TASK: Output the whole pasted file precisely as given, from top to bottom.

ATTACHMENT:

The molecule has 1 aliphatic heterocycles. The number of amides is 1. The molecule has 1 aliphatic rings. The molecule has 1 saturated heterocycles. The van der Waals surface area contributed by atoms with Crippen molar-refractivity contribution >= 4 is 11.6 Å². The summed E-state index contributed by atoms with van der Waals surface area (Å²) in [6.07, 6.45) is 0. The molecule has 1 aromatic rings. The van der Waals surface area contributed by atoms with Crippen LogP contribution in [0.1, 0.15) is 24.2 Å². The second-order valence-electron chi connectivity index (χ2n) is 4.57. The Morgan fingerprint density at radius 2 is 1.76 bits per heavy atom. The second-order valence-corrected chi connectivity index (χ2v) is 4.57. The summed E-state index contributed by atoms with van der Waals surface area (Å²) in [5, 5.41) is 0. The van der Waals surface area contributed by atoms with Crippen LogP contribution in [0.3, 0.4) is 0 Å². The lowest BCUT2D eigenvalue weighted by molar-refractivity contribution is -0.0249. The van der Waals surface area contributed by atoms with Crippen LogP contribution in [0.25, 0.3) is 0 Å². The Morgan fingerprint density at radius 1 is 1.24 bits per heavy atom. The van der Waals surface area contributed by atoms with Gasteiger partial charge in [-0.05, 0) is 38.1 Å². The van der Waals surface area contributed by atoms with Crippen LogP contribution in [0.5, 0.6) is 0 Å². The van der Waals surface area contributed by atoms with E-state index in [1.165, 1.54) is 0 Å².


The molecule has 1 aliphatic heterocycles. The number of amides is 1. The molecule has 1 aliphatic rings. The molecule has 1 saturated heterocycles. The van der Waals surface area contributed by atoms with Crippen molar-refractivity contribution >= 4 is 11.6 Å². The summed E-state index contributed by atoms with van der Waals surface area (Å²) in [6.07, 6.45) is 0. The molecule has 1 aromatic rings. The van der Waals surface area contributed by atoms with Crippen LogP contribution in [0.1, 0.15) is 24.2 Å². The second-order valence-electron chi connectivity index (χ2n) is 4.57. The Morgan fingerprint density at radius 2 is 1.76 bits per heavy atom. The second-order valence-corrected chi connectivity index (χ2v) is 4.57. The summed E-state index contributed by atoms with van der Waals surface area (Å²) in [5, 5.41) is 0. The van der Waals surface area contributed by atoms with Crippen LogP contribution in [0.3, 0.4) is 0 Å². The lowest BCUT2D eigenvalue weighted by molar-refractivity contribution is -0.0249. The van der Waals surface area contributed by atoms with Crippen LogP contribution in [0.25, 0.3) is 0 Å². The Morgan fingerprint density at radius 1 is 1.24 bits per heavy atom. The van der Waals surface area contributed by atoms with Gasteiger partial charge in [-0.05, 0) is 38.1 Å². The van der Waals surface area contributed by atoms with Crippen LogP contribution in [0.5, 0.6) is 0 Å². The van der Waals surface area contributed by atoms with E-state index in [1.165, 1.54) is 0 Å².